By Nick Assinder
Political correspondent, BBC News website
New Liberal Democrat leader Nick Clegg may not believe voters are too impressed by behaviour in the Commons chamber, particularly during prime minister's questions each Wednesday at noon.
Mr Clegg needs to make a good impression
But, as he braces himself for the first of these weekly clashes in his new role, he will also be painfully aware just how brutal they can be and how they can make or break leadership careers.
And he only has to look to his two predecessors for the most shining and excruciating examples of both.
First the bad news. Get it wrong on day one and a leader may never recover.
Just ask Sir Menzies Campbell, who came to the job with a solid reputation as a highly experienced, elder statesman fully able to command the floor of the Commons.
He fumbled his first clash with the prime minister and sparked gales of laughter with a halting performance that saw him having to admit he had just known it was going to be "one of those days".
Sadly for him, after that start, there were not going to be too many more leadership days of any sort. It wasn't question time that did for him, but it dramatically undermined his position, most dangerously amongst his own MPs.
Next the good news. Get it right and a star can be born. Just ask Vince Cable.
The pundits were merciless to Ming
The stand-in leader, who followed Sir Menzies, cast off his stuffy, bank manager image with a series of astonishingly entertaining and effective performances that saw many wondering how the Lib Dems might pull off a coup and lever him into the job full time.
In one particularly witty and brutal exchange he secured his new status as killer Cable by claiming Gordon Brown had transformed himself from Stalin to Mr Bean.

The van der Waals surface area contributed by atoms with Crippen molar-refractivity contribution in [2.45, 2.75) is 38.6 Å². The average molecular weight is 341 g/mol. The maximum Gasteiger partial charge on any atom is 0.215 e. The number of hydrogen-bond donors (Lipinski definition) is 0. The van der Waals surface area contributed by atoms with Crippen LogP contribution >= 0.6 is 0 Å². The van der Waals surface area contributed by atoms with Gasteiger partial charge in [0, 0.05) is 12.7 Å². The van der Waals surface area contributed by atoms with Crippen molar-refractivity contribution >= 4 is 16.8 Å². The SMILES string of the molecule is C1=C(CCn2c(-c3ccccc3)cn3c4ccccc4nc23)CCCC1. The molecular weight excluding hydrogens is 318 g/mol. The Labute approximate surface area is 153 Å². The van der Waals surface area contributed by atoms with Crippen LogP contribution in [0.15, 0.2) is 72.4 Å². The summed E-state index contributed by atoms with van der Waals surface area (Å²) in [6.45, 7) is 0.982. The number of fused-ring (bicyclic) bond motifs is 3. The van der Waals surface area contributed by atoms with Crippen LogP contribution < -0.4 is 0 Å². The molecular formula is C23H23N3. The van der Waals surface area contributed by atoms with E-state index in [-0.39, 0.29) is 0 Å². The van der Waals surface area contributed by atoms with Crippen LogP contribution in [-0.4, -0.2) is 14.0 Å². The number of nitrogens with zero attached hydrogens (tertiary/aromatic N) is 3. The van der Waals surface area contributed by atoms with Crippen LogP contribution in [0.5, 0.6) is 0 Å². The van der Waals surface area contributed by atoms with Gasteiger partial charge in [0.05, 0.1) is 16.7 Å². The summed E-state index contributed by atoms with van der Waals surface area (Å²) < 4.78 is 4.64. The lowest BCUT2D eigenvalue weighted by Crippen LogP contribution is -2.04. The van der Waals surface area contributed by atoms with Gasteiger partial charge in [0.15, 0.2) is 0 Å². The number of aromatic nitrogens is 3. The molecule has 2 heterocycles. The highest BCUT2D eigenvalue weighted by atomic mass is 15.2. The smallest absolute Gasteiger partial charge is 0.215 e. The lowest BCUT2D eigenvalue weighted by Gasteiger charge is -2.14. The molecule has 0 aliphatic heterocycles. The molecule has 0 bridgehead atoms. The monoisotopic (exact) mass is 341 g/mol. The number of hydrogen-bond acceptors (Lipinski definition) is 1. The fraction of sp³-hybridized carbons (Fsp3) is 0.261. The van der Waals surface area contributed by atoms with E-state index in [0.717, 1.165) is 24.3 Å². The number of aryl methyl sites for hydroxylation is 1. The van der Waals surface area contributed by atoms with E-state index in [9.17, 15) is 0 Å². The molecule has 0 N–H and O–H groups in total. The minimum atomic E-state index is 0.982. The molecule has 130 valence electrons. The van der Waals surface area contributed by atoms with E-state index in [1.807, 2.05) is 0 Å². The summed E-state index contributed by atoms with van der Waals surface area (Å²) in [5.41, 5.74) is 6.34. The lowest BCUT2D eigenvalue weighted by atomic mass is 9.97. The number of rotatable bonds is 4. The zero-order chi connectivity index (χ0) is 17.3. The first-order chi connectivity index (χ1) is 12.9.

The sight of loyal Labour backbenchers virtually exploding as they tried to stifle their laughter was something to behold.
But why can this unbalanced half-hour of theatre - which always gives the prime minister the last word - have such a dramatic effect?
After all, viewing figures are hardly up there with Strictly Come Dancing (another coup for Cable after his appearance on the show, by the way).
It matters because the performance of a leader in question time can quickly determine the way he or she is perceived by MPs on all sides.
It also sends out a subliminal message to the public, via the media, about the party - if the leader is regularly portrayed as being useless, the party must be useless as well.
Mr Cable's assaults on PM created a new star
That can lift backbenchers' morale, particularly for an opposition struggling to make its mark, or plunge them into further despair and, fatally, leadership plotting.
Sadly for Mr Clegg and any other party leader, there is precious little they can do to control the way this all turns out.
They can rehearse and prepare for hours on end before the event, but ultimately it boils down to one thing - they have either got it or they haven't.
And Wednesday is the day we find out whether Nick Clegg has got it.